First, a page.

Jug of punch, Jug of punch,

The tune he sung was a jug of punch.

And by his side a purty wench,
And on the table a jug of punch?
Too ra loo, &c.
The Muses and Apollio famed,
In Castilian pride, drinks precious

[blocks in formation]

So our task ends-may each reader say to us, in the words

of Erasmus,




Memoirs, Journal, and Correspondence of Thomas Moore. Edited by the Right Hon. Lord John Russell, M.P. Vols. I. and II. London: Longman, Brown, Green, and Longmans. 1853.

THIRTY-THREE years have passed since Thomas Moore and Lord John Russell journeyed together from London to Milan. The Poet was flushed with the success of Lalla Rookh; the Longmans had paid him a noble price for the work; the claims against him, arising from the defalcation of his deputy at Bermuda, had not yet embittered his life; he was free, happy, joyous, and revelling in the sun-shine of the world and of happiness. Lord John Russell was then a young man, just entering into life, but ignorant of those qualities which have since made him the chief of a great party, a leader of the House of Commons, and have raised him to the highest offices in the State:-he informed the Poet that he contemplated retiring from the struggle of politics, with the intention of devoting himself to other, and more congenial pursuits. Moore's quick perception enabling him to see that this expressed intention was only one of those passing fancies, which occasionally over-cloud the most brilliant and the most active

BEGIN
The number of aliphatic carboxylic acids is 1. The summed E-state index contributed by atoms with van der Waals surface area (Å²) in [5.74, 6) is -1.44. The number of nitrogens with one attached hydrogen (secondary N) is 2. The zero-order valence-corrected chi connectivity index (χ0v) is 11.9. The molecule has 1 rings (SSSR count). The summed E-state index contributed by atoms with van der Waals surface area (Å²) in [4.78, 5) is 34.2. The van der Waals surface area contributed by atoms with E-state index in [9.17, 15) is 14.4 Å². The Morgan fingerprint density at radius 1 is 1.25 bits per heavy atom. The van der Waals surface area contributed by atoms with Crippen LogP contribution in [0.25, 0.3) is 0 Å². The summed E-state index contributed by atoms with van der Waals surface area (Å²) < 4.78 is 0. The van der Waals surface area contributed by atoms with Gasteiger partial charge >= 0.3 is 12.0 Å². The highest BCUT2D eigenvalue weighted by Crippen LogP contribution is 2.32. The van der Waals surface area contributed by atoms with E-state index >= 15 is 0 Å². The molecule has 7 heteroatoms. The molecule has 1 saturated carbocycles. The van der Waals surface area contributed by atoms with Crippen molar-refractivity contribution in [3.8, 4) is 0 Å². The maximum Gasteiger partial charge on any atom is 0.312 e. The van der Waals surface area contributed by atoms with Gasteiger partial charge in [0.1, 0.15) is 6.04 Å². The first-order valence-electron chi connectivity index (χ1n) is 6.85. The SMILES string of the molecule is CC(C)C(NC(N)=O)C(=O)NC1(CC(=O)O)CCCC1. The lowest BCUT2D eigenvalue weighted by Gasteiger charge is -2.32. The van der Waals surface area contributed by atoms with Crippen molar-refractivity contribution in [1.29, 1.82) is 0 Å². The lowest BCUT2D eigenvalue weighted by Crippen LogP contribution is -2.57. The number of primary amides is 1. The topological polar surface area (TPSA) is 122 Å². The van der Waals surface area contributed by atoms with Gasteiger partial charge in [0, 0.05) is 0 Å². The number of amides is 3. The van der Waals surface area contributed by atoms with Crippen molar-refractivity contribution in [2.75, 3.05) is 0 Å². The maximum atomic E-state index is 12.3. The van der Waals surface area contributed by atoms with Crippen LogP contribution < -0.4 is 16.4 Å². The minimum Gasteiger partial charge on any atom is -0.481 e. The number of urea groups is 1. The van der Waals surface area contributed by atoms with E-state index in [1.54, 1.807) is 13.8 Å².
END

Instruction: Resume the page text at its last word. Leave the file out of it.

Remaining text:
*We have omitted some songs by Curran, Lysaght, and Maginn, as they are well known. See, however, one excellent song on Whisky, from the glorious pen of Maginn, in IRISH QUARTERLY REVIEW, Vol. II p. 607.

intellects, he addressed, to his noble fellow-traveller, the following lines:


After a Conversation with Lord John Russell, in which he had intimated some Idea of giving up all Political Pursuits.

[blocks in formation]

Yet bold and heroic as ever yet rose

To the top cliffs of Fortune, and breasted her storm;

With an ardour for liberty, fresh as, in youth,

It first kindles the bard and gives life to his lyre;

Yet mellow'd, ev'n now, by that mildness of truth

Which tempers, but chills not, the patriot fire;

With an eloquence-not like those rills from a height,

Which sparkle, and foam, and in vapour are o'er ;

But a current, that works out its way into light

Through the filtering recesses of thought and of lore.

Thus gifted, thou never can'st sleep in the shade;

If the stirrings of Genius, the music of fame,

And the charms of thy cause have not power to persuade,

Yet think how to Freedom thou'rt pledg'd by thy Name.

Like the boughs of that laurel, by Delphi's decree,

Set apart for the Fane and its service divine,